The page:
January 06, 2009

Ban the TVs!!

Well, not exactly. But it’s the ‘ol bane of unintended consequences:

That 52-inch, flat-screen television on the family room wall may have a terrific picture, but there's a big drawback: It's an energy hog.

State regulators are getting ready to curb the growing power gluttony of TV sets by drafting the nation's first rules requiring retailers to sell only the most energy-efficient models, starting in 2011.

The consumer electronics industry opposes the regulations, expected to pass in mid-2009, and claims that they could remove some TVs from store shelves and slightly boost sticker prices.

Gee, ‘ya think? Two years to make TVs that meet the standards isn’t a heck of a lot of time in engineering terms. And, of course, people will just shop elsewhere for their plasma sets, like online, in states that have no such regulations.

Interesting to note is what the California Energy Commission cites as “backing” statistics. For instance, they say that

… the standards, once fully in place, would reduce the state's annual energy needs by an amount equivalent to the power consumed by 86,400 homes.

Is that power consumed annually by those 86,400 homes? It’s unclear, but I’ll give them the benefit of the doubt that it is. Then there’s this tidbit:

During a peak viewing time when most sets are on, such as the Super Bowl, TVs in the state collectively suck up the equivalent of 40% of the power generated by the San Onofre nuclear power station running at full capacity.

OK, so? That’s one power plant (in the Union’s most populous state) on one day.

Once the “first tier” regulations come into effect, Californians who purchase the new sets will save – wait for it – an average of a whole … $18.48 per year!! Two years later when the “second tier” regs take hold, you can add on an average additional savings of … $11.76 a year!! Do CA regulators really think these piddly savings will entice folks to pay extra for a energy-saving plasma TV? Seems to me the net effect for consumers is zero, or is most likely a loss for them as it’s likely any price hike in mandated energy-saving TV sets will be greater than eighteen and a half dollars. Consumers will [most likely] save more buying a typical plasma set out of state at a lower cost, despite any energy savings.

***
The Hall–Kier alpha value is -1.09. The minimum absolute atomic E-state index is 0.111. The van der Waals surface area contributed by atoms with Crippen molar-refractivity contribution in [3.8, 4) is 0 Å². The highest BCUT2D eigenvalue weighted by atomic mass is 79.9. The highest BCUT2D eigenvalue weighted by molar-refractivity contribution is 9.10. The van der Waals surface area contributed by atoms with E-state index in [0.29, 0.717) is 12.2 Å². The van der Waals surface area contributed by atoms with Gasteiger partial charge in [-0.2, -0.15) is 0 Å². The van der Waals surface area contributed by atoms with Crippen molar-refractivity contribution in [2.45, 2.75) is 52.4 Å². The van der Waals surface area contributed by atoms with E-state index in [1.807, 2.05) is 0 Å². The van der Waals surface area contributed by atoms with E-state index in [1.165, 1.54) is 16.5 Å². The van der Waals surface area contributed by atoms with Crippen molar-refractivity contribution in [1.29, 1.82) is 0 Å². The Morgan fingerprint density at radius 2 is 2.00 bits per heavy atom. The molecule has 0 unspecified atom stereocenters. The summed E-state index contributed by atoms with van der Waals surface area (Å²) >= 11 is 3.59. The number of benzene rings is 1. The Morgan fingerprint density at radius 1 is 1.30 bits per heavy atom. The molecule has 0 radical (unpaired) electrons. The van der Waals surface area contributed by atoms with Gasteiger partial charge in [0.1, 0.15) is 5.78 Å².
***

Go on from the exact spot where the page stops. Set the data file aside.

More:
Retired CA state worker Sam Ortega is quoted as saying "They should take them off the shelves. We need to monitor our energy. It's good for everybody." Yeah? Well, healthy foods are “good for everybody” too – do we begin mandating that McDonalds and Burger King serve only veggie burgers by 2010? Should we mandate that car manufacturers only design and make the safest cars imaginable so as to decrease crash deaths as much as possible?

Where does the nanny state cease?

Posted by Hube at January 6, 2009 05:17 PM | TrackBack

Comments  (We reserve the right to edit and/or delete any comments. If your comment is blocked or won't post, e-mail us and we'll post it for you.)

Hube, something to keep in mind, though, is that in many ways California requirements become a de facto national standard due to the size of their market. Think of how many school textbooks are written to California standards. I can remember when car shopping in the past that cars were advertised as meeting California emissions standards as a standard, not even an option, because it's not cost-effective to build to multiple emission standards. It's quite possible that this will become the standard for the entire nation.

do we begin mandating that McDonalds and Burger King serve only veggie burgers by 2010?

Shut up before you give them ideas!

Posted by: Paul Smith at January 6, 2009 05:24 PM

Yeah, but it'd be a lot easier for McD's and BK to modify their menus based on geography than for plasma TV makers (like the car makers you noted) to do same.

Posted by: Hube at January 6, 2009 06:33 PM

I just want to make sure that no one touches my Big Macs.

Posted by: Paul Smith at January 7, 2009 01:21 PM

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